Democracy is embedded at the school.  Pupils are always listened to by adults and are taught to listen carefully and with concern to each other, respecting the right of every individual to have their opinions and voices heard.  Pupils also have the opportunity to air their opinions and ideas through our School Council and regular pupil voice.  The elections of the School Council members is based solely on pupil votes, reflecting our British electoral system and demonstrating democracy in action. The children also have the opportunity to develop oracy skills through debate.  The History curriculum teaches children about how democracy was not always evident in the past and how this affected society. In addition, we organise visits from a local councillor and Mayor.

Rule of Law

The importance of laws whether they are those that govern the class, the school or the country, are consistently reinforced throughout our school day, through our school assemblies and also when dealing with behaviour in school. We encourage our pupils to distinguish right from wrong and help pupils to understand that living under the rule of law protects individuals.  Our pupils are taught the value and reasons behind laws, that they govern and protect us, the responsibilities that this involves and the consequences when laws are broken. Visits from the Police, Magistrates etc. also help to reinforce our messages. Our restorative justice approach helps us to resolve conflicts - staff carry restorative questions on them to aid this process.

Tolerance of Difference Faiths and Religions

Our Westy Way ensures tolerance of those who have different faiths and beliefs.  Bourne Westfield enhances pupils' understanding of different faiths and beliefs through religious education studies; PSHE work; welcoming visitors that are not predominately white British, and enjoying a depth of study about other cultures and belief systems during themed Arts Week.  Children and staff from all faiths have the opportunity to share their celebrations and religious beliefs during assemblies.  The school also welcomes local faith leaders to lead assemblies of support the teaching of RE as well as visits to places of worship from different religions.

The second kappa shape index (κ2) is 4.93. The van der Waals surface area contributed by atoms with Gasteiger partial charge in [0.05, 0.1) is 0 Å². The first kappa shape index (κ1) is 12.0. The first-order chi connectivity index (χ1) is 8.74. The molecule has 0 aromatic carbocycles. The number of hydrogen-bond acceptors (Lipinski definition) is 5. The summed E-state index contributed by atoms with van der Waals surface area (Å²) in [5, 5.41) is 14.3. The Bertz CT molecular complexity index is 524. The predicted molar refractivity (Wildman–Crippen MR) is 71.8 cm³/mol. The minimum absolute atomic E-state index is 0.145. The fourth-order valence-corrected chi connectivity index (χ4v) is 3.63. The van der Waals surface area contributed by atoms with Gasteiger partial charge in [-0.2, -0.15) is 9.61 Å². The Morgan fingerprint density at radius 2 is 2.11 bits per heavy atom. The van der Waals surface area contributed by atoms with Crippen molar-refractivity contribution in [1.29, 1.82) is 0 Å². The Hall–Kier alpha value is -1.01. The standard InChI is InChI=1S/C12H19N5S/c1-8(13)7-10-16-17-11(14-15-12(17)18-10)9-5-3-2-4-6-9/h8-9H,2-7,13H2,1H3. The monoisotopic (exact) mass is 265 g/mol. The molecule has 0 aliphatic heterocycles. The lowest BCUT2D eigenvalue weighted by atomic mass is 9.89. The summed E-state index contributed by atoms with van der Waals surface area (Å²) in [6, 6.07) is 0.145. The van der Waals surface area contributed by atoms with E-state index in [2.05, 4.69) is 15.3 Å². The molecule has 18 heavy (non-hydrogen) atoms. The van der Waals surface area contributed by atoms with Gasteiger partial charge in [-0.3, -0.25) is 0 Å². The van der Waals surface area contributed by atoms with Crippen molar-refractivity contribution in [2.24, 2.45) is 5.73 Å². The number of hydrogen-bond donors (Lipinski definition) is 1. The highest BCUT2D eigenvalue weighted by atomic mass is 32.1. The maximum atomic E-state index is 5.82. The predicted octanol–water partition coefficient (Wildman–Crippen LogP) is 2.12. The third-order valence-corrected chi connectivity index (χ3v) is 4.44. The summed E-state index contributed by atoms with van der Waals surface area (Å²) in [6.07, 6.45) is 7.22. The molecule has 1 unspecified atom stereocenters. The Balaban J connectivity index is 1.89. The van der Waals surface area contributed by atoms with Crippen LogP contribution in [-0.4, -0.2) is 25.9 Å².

Mutual Respect

Respect is promoted across the school and it is deeply embedded in all that we do.  The pupils know and understand that it is expected and imperative that respect is shown to everyone, no matter what role they work in or whatever differences we may have.  The core value of Commitment, Opportunity, Respect and Excellence influence our work every day both in and out of the classroom. Our school frequently participates in learning activities which promote mutual respect including visits to local nursing homes for the elderly, welcoming visitors and other school trips.  The school also promotes openness and honesty in a safe environment. Children are able to discuss their differences and expect to be respected - pupils with SEND are able to share they needs to enable others to better understand them.  Children are taught to Expect Respect through the Expect Respect Healthy Relationships Toolkit.  A very wide range of extra-curricular clubs are offered both at lunchtime and after the school day.  These clubs provide another opportunity for mutual respect to be secured in the attitudes of our pupils, both amongst those participating from their own setting, and any visiting staff or teams.

Individual Liberty

Within school, pupils are actively encouraged to make choices, knowing that they are in a safe and supportive environment.  As a school we educate and provide boundaries for our pupils to make choices safely, through the provision of a safe environment and an empowering education. We support pupils to develop their self-knowledge, self-esteem and self-confidence - a focus on oracy and the ability to debate and share one's thoughts is a priority.  Our pupils are encouraged to know, understand and exercise their rights and personal freedoms and are advised how to exercise these safely; examples of this can be clearly seen in our e-safety and PSHE lessons. We implement a strong anti-bullying culture and pride ourselves on being a Telling School, using the NSPCC Speak Out, Stay Safe resources to support this.  Pupils are taught about LGBTQ+ rights through assemblies and the wider curriculum.